How Earth Friendly Are You?

“Sustainability encompasses the simple principle of taking from earth only what it can provide indefinitely, thus leaving future generations no less than we have access to ourselves.”
— Friends of the Earth – Scotland


Each of the ten statements below is a general statement related to our transportation choices. Try to describe your current choices.
Answers range from:

 1  5  10
Never Sometimes Always

Read the 10 statements below. In the adjacent box, write the number corresponding to your answer. E.g. ‚ 1= Never. When you finish, add the numbers to get a score.

Questions Answers
I am familiar with the concepts of carrying capacity in terms of ecological and sustainable use. 1. _____________
I am familiar with indicators and how sustainability indicators differ from traditional indicators. 2. _____________
I am familiar with the concepts of clean production. 3. _____________
I am familiar with the term “blue gold of the 21st Century.” 4. _____________
I believe water is a fundamental human right; to the extent one has the right to live, one has the right to water. 5. _____________
I prefer to purchase bottled water because I believe it is better than municipal water supplies. 6. _____________
This audit has raised my awareness of the world’s water supply problems, efforts to privatize water for profit, and I would like more information regarding this topic. 7. _____________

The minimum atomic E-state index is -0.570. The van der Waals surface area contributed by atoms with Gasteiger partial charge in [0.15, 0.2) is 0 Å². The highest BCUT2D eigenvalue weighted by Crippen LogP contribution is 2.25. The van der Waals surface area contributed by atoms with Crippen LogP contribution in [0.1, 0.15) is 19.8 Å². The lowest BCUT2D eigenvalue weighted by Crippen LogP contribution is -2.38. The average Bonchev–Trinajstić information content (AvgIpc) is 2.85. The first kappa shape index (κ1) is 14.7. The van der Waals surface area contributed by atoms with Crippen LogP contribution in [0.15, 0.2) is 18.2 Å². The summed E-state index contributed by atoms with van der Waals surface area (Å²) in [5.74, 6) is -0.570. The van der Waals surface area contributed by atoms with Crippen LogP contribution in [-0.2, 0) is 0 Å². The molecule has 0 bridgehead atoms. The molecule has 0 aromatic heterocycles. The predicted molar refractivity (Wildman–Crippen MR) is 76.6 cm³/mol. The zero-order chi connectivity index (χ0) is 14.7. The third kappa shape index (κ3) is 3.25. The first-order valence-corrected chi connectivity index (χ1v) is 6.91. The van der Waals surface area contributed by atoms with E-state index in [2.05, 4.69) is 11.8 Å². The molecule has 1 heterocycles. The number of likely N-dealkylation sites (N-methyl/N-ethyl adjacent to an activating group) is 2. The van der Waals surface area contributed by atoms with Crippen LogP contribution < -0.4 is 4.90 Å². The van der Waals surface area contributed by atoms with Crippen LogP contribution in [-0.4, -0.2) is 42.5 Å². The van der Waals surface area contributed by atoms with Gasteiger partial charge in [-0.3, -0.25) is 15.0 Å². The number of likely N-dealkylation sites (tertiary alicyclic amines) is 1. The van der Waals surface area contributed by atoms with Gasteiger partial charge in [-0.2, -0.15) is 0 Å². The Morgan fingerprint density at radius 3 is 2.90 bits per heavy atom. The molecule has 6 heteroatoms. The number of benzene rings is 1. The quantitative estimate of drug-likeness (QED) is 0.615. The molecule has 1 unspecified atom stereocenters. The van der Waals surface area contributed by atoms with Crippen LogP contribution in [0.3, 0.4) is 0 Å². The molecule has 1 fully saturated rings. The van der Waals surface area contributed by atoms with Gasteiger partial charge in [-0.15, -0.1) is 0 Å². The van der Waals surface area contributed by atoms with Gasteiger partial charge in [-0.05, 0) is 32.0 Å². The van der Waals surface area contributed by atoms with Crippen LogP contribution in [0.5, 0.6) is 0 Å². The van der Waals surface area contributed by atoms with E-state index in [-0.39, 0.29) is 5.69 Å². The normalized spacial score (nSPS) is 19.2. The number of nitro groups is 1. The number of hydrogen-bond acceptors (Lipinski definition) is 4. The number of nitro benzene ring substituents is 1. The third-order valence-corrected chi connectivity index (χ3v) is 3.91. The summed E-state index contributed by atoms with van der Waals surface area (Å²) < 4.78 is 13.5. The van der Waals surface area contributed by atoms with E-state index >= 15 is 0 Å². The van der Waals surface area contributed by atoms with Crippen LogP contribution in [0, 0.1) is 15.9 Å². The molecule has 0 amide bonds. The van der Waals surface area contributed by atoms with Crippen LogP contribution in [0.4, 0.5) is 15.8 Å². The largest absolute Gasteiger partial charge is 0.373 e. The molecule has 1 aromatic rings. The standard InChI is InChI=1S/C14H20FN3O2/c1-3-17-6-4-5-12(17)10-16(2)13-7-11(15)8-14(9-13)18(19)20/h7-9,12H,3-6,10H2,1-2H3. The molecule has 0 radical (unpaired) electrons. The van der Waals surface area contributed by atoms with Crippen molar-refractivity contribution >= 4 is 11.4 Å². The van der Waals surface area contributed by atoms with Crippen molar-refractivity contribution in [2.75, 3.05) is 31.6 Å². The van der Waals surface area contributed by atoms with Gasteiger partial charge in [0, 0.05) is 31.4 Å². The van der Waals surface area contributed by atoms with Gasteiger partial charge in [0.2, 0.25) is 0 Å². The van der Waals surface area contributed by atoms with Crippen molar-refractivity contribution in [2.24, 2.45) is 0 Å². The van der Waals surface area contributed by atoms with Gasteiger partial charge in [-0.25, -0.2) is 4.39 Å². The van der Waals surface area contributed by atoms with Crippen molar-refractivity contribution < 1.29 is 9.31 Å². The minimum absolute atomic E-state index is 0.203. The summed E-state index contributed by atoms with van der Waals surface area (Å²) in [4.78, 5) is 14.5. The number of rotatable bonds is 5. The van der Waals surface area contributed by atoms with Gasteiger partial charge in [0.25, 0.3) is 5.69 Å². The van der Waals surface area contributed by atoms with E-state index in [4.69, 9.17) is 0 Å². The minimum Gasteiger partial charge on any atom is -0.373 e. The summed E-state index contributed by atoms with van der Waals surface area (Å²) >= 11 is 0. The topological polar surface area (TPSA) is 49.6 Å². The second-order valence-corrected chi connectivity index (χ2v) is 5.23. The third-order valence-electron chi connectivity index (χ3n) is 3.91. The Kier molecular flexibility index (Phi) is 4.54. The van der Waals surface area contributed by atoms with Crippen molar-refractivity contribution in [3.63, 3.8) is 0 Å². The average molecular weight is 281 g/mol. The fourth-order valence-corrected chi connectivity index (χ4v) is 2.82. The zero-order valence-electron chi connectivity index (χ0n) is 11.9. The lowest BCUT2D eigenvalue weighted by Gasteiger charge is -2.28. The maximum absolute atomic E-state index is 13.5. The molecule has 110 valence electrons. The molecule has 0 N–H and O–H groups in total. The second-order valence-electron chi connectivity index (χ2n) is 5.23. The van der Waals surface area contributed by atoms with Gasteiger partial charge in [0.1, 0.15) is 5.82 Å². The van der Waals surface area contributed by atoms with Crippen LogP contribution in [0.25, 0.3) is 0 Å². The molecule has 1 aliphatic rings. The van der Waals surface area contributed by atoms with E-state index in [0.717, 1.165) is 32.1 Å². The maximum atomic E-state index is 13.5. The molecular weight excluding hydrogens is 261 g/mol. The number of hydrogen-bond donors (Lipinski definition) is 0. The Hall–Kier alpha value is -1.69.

I believe the esthetic qualities of nature are important and with water and air, they are part of our common global inheritance and should be viewed as a common resource rather than the private property of corporations or individuals. 8. _____________
believe the polluter should bear the cost of environmental remediation and restoration. 9. _____________
I believe farmers have the right to save seeds for the next year’s crop. 10. _____________
Score of 20 -69? See tips.
Score of 70+? See resources for ongoing learning.

Tips for Living More Lightly

  1. Analyze your consumption quantitatively.
  2. Look for opportunities to be a leader.
  3. Buy more of those things that help the environment.
  4. Think about nonenvironmental reasons for reducing consumption.
  5. Invest in the environment.
  6. Make land use an environmental issue.
  7. Eat less meat.
  8. Ask the government to provide tax incentives for manufacturers to invest in new technologies that are more efficient and are less polluting.
  9. Make renewable energy a standard.
  10. Educate yourself and others about environmental issues.


The Consumer’s Guide to Effective Environmental Choices:  Practical Choices from The Union of Concerned Scientists,  Michael Brower and Warren Leon, New York, Three Rivers Press, 1999, ISBN 0-609-80281-X

Co-op America

Better World Handbook

Equal Exchange

Fair Trade Resources

Interfaith Center on Corporate Responsibility

Web of Creation

Simple Living